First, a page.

I never sat at the chef's table, but I ate at the restaurant both before and while Chef Fargione was there. It was a terribly decorated space, set up in a decades-ago era of expense account silliness, that never modernized. The service and management always seemed disinterested when I was there. And the chef's table never bled into the dining room. It sounds like the chef's table was essentially it's own restaurant and now deserves to be. People, like me, will pay for that experience, we just won't if we're turned off by the place that houses it.

Somehow, you just nailed it!!!

I wish I had cooked for you at the Chef'sTable. Hopefully I will have the pleasure to have you in my new place once opened.

Enzo Fargione
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#32 Pool Boy

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Posted 12 March 2010 - 10:03 AM

I wish I had cooked for you at the Chef'sTable. Hopefully I will have the pleasure to have you in my new place once opened.

Enzo Fargione

Sorry to hear this, I'd always hoped to get there someday.

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#33 Sthitch

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Posted 12 March 2010 - 10:16 AM

Enzo Fargione

Good luck with the new place, I loved your feature in the new Art Culinaire.

#34 Joe H

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Posted 12 March 2010 - 10:41 AM

Somehow, you just nailed it!!!

I wish I had cooked for you at the Chef'sTable. Hopefully I will have the pleasure to have you in my new place once opened.

Enzo Fargione

Chef, I have long believed that extraordinary experiences have "windows" that we should take advantage of as soon as they open up. There was a time in the '90's when Jean Louis was at the Watergate, in the 2000's Roberto was at his Lab and Fabio at Maestro, Michel at Citronelle then, most recently yourself at your Chef's Table. For the past several years you have provided one of the finest, most creative dining experiences anywhere-and you personally prepared and served it yourself!! A truly remarkable and extraordinary evening for those fortunate to visit you.

But now it is over. Also, Table 21 at Volt is now eight seats and has two seatings even on weeknights-the four hour dinner there with the 7 start time is history there, too.

Roberto returns with Galileo III and his Lab in early May. I look forward to your new restaurant Enzo. For those reading this we should not wait to go or to "hear how it is." We should find out. As soon as we are able. As soon as you open your new door. Unfortunately windows have a habit of closing, even for the absolute best.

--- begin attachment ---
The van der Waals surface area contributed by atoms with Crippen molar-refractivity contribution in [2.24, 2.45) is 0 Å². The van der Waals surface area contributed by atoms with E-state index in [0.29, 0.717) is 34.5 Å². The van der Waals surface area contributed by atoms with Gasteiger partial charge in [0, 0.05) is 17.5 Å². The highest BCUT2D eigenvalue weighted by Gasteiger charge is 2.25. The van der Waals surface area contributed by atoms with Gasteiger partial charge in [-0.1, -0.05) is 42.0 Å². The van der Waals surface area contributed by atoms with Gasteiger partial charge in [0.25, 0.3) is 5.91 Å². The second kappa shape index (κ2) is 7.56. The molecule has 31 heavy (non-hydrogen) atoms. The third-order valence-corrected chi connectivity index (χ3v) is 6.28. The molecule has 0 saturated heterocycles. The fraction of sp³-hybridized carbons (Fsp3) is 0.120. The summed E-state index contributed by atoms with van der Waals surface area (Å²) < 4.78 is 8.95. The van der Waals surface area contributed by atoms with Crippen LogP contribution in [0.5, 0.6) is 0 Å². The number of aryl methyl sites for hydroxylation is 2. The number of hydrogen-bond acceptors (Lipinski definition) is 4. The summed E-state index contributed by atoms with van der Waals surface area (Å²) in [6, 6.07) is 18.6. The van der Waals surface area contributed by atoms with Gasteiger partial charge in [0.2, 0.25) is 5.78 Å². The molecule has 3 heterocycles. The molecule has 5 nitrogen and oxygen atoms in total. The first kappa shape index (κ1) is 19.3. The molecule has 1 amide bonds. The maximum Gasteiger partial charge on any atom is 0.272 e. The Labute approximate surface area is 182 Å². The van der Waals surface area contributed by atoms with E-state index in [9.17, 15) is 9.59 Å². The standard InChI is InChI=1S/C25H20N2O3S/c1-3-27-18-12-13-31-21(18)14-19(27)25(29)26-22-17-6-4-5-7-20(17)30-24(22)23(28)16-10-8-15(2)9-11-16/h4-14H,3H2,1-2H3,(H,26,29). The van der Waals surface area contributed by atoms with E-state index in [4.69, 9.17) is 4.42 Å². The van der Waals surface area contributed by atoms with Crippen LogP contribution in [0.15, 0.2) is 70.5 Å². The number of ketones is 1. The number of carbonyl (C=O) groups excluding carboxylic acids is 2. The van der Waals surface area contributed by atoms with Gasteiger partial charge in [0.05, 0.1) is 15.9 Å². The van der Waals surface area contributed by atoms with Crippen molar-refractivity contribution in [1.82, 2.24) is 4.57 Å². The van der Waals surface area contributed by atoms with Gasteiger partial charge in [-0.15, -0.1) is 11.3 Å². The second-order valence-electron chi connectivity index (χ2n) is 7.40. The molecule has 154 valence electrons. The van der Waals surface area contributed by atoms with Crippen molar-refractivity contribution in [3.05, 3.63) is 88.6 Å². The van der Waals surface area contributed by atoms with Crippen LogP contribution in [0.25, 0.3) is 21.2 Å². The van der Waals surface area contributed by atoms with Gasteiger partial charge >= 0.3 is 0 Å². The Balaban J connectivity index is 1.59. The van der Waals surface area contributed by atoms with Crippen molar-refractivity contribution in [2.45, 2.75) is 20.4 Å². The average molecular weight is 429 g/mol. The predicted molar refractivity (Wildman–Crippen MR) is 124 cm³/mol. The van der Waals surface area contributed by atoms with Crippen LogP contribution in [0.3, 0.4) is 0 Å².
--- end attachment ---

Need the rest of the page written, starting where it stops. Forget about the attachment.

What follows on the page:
Best of luck, Chef!

#35 Enzo Fargione

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Posted 12 March 2010 - 10:50 PM

Chef, I have long believed that extraordinary experiences have "windows" that we should take advantage of as soon as they open up. There was a time in the '90's when Jean Louis was at the Watergate, in the 2000's Roberto was at his Lab and Fabio at Maestro, Michel at Citronelle then, most recently yourself at your Chef's Table. For the past several years you have provided one of the finest, most creative dining experiences anywhere-and you personally prepared and served it yourself!! A truly remarkable and extraordinary evening for those fortunate to visit you.

But now it is over. Also, Table 21 at Volt is now eight seats and has two seatings even on weeknights-the four hour dinner there with the 7 start time is history there, too.

Roberto returns with Galileo III and his Lab in early May. I look forward to your new restaurant Enzo. For those reading this we should not wait to go or to "hear how it is." We should find out. As soon as we are able. As soon as you open your new door. Unfortunately windows have a habit of closing, even for the absolute best.

Best of luck, Chef!

Thank you Joe
Your ever ending support is always appreciated
Enzo
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#36 Tim Carman

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Posted 16 March 2010 - 02:10 PM

More bad news for Teatro.
Tim Carman
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Phone: 202-334-6587
E-mail: carmant@washpost.com

#37 Enzo Fargione

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Posted 24 April 2010 - 08:45 AM

Just a quick response for those who keep asking and calling with the same question: NO I am not associated with Teatro Goldoni anymore.
They do have a new website who states I am onboard: how convenient! They are still displaying pictures of me, all articles and accolades featuring my work of what once was the Chef's Table
I find highly disturbing the fact they refuse to take down website postings with my name and picture so that they can financially benefit while sending a wrong message to their customers and trick them into a fake dining scenario
This shows how unfair and how unjust this situation is as I see it as a lose lose situation for all : myself, the customers, Teatro
It would be so much easier to been able to sit down and work out differences other then spending useless piles of money in lawsuits!!
The search for a location for my restaurant continues............
Thank you all
Enzo Fargione